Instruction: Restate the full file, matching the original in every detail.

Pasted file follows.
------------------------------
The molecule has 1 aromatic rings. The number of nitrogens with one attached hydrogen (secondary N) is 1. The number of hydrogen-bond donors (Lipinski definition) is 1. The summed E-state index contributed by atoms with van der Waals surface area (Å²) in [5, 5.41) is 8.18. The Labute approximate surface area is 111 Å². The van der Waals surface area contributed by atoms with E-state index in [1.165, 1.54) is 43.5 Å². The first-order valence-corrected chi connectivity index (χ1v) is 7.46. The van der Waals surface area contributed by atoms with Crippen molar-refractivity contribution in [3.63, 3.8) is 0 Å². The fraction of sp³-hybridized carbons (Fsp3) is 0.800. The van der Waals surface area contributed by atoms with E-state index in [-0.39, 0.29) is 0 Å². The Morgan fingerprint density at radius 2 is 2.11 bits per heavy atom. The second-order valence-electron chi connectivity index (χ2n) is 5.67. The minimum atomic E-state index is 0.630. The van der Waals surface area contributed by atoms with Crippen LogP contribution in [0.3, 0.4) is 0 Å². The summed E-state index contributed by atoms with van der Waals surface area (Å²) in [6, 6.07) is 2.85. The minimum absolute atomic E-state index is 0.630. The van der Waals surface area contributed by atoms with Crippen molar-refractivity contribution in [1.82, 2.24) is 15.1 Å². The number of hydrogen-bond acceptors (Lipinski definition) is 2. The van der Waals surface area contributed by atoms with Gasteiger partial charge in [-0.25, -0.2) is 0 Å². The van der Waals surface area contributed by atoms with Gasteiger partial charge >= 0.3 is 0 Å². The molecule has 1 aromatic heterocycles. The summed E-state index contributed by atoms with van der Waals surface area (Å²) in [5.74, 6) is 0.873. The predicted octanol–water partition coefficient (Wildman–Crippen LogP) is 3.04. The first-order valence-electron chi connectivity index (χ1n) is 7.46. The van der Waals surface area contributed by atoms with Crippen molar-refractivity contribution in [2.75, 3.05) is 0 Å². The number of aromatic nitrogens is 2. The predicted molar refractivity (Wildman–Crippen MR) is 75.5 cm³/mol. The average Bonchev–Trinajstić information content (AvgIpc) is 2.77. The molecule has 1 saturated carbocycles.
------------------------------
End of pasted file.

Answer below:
The molecule has 1 aromatic rings. The number of nitrogens with one attached hydrogen (secondary N) is 1. The number of hydrogen-bond donors (Lipinski definition) is 1. The summed E-state index contributed by atoms with van der Waals surface area (Å²) in [5, 5.41) is 8.18. The Labute approximate surface area is 111 Å². The van der Waals surface area contributed by atoms with E-state index in [1.165, 1.54) is 43.5 Å². The first-order valence-corrected chi connectivity index (χ1v) is 7.46. The van der Waals surface area contributed by atoms with Crippen molar-refractivity contribution in [3.63, 3.8) is 0 Å². The fraction of sp³-hybridized carbons (Fsp3) is 0.800. The van der Waals surface area contributed by atoms with E-state index in [-0.39, 0.29) is 0 Å². The Morgan fingerprint density at radius 2 is 2.11 bits per heavy atom. The second-order valence-electron chi connectivity index (χ2n) is 5.67. The minimum atomic E-state index is 0.630. The van der Waals surface area contributed by atoms with Crippen LogP contribution in [0.3, 0.4) is 0 Å². The summed E-state index contributed by atoms with van der Waals surface area (Å²) in [6, 6.07) is 2.85. The minimum absolute atomic E-state index is 0.630. The van der Waals surface area contributed by atoms with Crippen molar-refractivity contribution in [1.82, 2.24) is 15.1 Å². The number of hydrogen-bond acceptors (Lipinski definition) is 2. The van der Waals surface area contributed by atoms with Gasteiger partial charge in [-0.25, -0.2) is 0 Å². The van der Waals surface area contributed by atoms with Gasteiger partial charge >= 0.3 is 0 Å². The molecule has 1 aromatic heterocycles. The summed E-state index contributed by atoms with van der Waals surface area (Å²) in [5.74, 6) is 0.873. The predicted octanol–water partition coefficient (Wildman–Crippen LogP) is 3.04. The first-order valence-electron chi connectivity index (χ1n) is 7.46. The van der Waals surface area contributed by atoms with Crippen molar-refractivity contribution in [2.75, 3.05) is 0 Å². The number of aromatic nitrogens is 2. The predicted molar refractivity (Wildman–Crippen MR) is 75.5 cm³/mol. The average Bonchev–Trinajstić information content (AvgIpc) is 2.77. The molecule has 1 saturated carbocycles.